If you borrow then it’s not income. This is why no one in his right mind borrows to buy consumer goods. Those who try cannot sustain it for long… But what if someone else borrows?
Central bank apologists assert that zero interest will help the economy. It hasn’t yet, and it never will. However, the main concern by both Fed defenders and foes alike is the worry that prices might rise. Well, prices aren’t rising now. So the former are smug and the latter are frustrated.
They miss the real harm of zero interest.
To make people eat their seed corn, we need to add the essential element: a perverse incentive. Let’s look at monetary policy in this light.
I wrote a story about poor Clarence who retired in 1979, and even poorer Larry who retired last year. I created these characters to challenge the notion of calculating a real interest rate by subtracting inflation. The idea is that the decline of a currency can be measured by the rate of price increases. This price-centric view leads to the concept of purchasing power—the amount of stuff that a dollar can buy. It’s the flip side of prices. When prices rise, purchasing power falls.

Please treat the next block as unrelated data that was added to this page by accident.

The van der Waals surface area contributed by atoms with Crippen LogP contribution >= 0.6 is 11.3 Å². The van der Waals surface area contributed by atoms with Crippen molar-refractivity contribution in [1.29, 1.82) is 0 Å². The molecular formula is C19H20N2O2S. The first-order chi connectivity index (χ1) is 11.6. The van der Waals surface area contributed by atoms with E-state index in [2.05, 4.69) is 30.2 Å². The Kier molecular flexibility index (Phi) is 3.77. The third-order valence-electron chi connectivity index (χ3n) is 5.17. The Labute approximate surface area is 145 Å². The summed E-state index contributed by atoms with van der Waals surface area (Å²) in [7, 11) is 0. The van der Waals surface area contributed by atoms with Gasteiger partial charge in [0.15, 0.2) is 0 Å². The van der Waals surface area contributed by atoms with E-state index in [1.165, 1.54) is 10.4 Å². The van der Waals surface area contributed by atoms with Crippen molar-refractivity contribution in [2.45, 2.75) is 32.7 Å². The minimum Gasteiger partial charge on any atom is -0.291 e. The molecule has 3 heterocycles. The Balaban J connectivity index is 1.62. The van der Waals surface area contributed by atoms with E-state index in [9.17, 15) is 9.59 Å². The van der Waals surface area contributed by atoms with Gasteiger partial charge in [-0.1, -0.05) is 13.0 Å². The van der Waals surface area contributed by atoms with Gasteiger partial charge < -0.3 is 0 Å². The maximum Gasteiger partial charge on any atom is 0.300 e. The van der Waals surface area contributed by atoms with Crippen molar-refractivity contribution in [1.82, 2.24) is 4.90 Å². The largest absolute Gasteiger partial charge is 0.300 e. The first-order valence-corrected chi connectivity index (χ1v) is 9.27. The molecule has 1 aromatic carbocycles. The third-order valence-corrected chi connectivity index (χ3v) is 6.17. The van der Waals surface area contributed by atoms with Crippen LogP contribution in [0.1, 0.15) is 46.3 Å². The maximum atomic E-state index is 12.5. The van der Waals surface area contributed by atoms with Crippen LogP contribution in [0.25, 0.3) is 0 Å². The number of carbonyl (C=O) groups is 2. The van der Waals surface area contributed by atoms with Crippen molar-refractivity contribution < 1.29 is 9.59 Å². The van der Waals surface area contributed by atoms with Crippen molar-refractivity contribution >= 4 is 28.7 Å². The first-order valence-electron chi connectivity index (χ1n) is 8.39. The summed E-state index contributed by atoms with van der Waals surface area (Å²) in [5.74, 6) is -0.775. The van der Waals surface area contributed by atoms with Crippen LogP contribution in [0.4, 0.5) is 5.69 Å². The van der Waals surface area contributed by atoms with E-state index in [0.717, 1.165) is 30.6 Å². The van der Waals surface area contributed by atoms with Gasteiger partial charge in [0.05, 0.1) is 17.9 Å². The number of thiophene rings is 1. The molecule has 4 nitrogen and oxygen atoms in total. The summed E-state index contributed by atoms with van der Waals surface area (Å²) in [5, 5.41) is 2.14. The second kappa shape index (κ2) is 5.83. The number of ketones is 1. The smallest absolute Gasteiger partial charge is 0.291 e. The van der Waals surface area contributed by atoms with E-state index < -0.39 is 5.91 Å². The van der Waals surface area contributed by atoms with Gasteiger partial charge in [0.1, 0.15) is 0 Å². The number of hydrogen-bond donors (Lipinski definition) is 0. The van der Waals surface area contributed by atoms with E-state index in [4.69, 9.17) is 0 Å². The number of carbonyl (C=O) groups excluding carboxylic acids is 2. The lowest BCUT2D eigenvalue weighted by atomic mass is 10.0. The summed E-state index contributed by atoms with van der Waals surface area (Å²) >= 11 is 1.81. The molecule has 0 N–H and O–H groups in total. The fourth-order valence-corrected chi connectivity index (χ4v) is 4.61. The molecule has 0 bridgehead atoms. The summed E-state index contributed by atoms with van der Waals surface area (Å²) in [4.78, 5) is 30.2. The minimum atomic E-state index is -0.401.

A woman will be on the new $10 bill, bumping Alexander Hamilton aside.
The notion of nominal interest paints a misleading picture of losing purchasing power..
The stories are all over the Internet. Governments are forcing us into a cashless society. Supposedly the pretext is terrorism, and the real reason is to take more control.
Fed apologists argue that the economy would be even more unstable, if we had no monetary central planner. However, the fact is that it became a lot less stable after the Fed was created.
The biggest deflation in the history of the country came after the Fed was founded, and that deflation contributed to the Great Depression of the 1930s. As for bank failures, they reached levels unheard of before there was a Federal Reserve System.